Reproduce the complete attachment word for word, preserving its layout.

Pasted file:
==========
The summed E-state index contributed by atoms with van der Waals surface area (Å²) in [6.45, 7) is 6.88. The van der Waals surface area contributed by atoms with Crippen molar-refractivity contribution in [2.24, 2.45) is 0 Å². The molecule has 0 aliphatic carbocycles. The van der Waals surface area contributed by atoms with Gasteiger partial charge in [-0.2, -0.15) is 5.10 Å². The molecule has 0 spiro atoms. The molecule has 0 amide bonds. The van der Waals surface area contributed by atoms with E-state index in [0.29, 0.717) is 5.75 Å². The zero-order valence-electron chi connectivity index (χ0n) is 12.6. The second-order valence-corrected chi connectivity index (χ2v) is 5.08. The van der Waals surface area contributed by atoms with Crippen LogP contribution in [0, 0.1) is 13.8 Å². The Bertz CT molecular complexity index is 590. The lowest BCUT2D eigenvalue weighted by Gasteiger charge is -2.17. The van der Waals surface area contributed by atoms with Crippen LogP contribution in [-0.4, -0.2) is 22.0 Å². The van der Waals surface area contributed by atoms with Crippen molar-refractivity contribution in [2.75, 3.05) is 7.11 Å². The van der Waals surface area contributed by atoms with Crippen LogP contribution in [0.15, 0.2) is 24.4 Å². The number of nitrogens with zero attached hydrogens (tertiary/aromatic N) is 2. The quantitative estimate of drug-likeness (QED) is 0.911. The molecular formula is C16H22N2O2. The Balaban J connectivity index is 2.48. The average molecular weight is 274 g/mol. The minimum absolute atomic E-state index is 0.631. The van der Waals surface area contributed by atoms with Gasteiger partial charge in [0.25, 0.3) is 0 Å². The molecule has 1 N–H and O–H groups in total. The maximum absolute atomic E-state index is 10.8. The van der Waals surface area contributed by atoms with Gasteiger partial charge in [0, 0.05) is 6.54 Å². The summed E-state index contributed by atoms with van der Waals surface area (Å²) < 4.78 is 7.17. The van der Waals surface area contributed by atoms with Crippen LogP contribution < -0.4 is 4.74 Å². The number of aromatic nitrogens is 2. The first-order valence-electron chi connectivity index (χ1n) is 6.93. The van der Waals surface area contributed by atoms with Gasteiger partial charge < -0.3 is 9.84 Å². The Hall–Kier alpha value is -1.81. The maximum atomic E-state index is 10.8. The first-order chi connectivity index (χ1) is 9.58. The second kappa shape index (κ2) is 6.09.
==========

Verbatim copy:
The summed E-state index contributed by atoms with van der Waals surface area (Å²) in [6.45, 7) is 6.88. The van der Waals surface area contributed by atoms with Crippen molar-refractivity contribution in [2.24, 2.45) is 0 Å². The molecule has 0 aliphatic carbocycles. The van der Waals surface area contributed by atoms with Gasteiger partial charge in [-0.2, -0.15) is 5.10 Å². The molecule has 0 spiro atoms. The molecule has 0 amide bonds. The van der Waals surface area contributed by atoms with E-state index in [0.29, 0.717) is 5.75 Å². The zero-order valence-electron chi connectivity index (χ0n) is 12.6. The second-order valence-corrected chi connectivity index (χ2v) is 5.08. The van der Waals surface area contributed by atoms with Crippen LogP contribution in [0, 0.1) is 13.8 Å². The Bertz CT molecular complexity index is 590. The lowest BCUT2D eigenvalue weighted by Gasteiger charge is -2.17. The van der Waals surface area contributed by atoms with Crippen LogP contribution in [-0.4, -0.2) is 22.0 Å². The van der Waals surface area contributed by atoms with Crippen molar-refractivity contribution in [2.75, 3.05) is 7.11 Å². The van der Waals surface area contributed by atoms with Crippen LogP contribution in [0.15, 0.2) is 24.4 Å². The number of nitrogens with zero attached hydrogens (tertiary/aromatic N) is 2. The quantitative estimate of drug-likeness (QED) is 0.911. The molecular formula is C16H22N2O2. The Balaban J connectivity index is 2.48. The average molecular weight is 274 g/mol. The minimum absolute atomic E-state index is 0.631. The van der Waals surface area contributed by atoms with Gasteiger partial charge in [0.25, 0.3) is 0 Å². The molecule has 1 N–H and O–H groups in total. The maximum absolute atomic E-state index is 10.8. The van der Waals surface area contributed by atoms with Gasteiger partial charge in [0, 0.05) is 6.54 Å². The summed E-state index contributed by atoms with van der Waals surface area (Å²) < 4.78 is 7.17. The van der Waals surface area contributed by atoms with Crippen LogP contribution < -0.4 is 4.74 Å². The number of aromatic nitrogens is 2. The first-order valence-electron chi connectivity index (χ1n) is 6.93. The van der Waals surface area contributed by atoms with Gasteiger partial charge < -0.3 is 9.84 Å². The Hall–Kier alpha value is -1.81. The maximum atomic E-state index is 10.8. The first-order chi connectivity index (χ1) is 9.58. The second kappa shape index (κ2) is 6.09.